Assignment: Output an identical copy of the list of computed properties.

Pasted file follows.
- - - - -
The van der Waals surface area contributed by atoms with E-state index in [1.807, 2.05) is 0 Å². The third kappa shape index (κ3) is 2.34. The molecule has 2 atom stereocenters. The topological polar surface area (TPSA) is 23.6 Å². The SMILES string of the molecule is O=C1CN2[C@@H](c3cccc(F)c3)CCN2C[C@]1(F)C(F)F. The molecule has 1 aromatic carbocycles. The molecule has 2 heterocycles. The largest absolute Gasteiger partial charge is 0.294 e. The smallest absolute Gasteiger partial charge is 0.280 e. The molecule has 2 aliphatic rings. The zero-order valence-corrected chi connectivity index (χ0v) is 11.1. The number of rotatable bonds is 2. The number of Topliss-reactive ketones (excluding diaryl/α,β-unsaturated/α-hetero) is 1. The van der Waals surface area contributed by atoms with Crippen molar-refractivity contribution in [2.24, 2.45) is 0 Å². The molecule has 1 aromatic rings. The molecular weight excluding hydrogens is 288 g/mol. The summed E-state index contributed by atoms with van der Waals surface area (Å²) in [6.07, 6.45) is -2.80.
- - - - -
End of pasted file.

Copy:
The van der Waals surface area contributed by atoms with E-state index in [1.807, 2.05) is 0 Å². The third kappa shape index (κ3) is 2.34. The molecule has 2 atom stereocenters. The topological polar surface area (TPSA) is 23.6 Å². The SMILES string of the molecule is O=C1CN2[C@@H](c3cccc(F)c3)CCN2C[C@]1(F)C(F)F. The molecule has 1 aromatic carbocycles. The molecule has 2 heterocycles. The largest absolute Gasteiger partial charge is 0.294 e. The smallest absolute Gasteiger partial charge is 0.280 e. The molecule has 2 aliphatic rings. The zero-order valence-corrected chi connectivity index (χ0v) is 11.1. The number of rotatable bonds is 2. The number of Topliss-reactive ketones (excluding diaryl/α,β-unsaturated/α-hetero) is 1. The van der Waals surface area contributed by atoms with Crippen molar-refractivity contribution in [2.24, 2.45) is 0 Å². The molecule has 1 aromatic rings. The molecular weight excluding hydrogens is 288 g/mol. The summed E-state index contributed by atoms with van der Waals surface area (Å²) in [6.07, 6.45) is -2.80.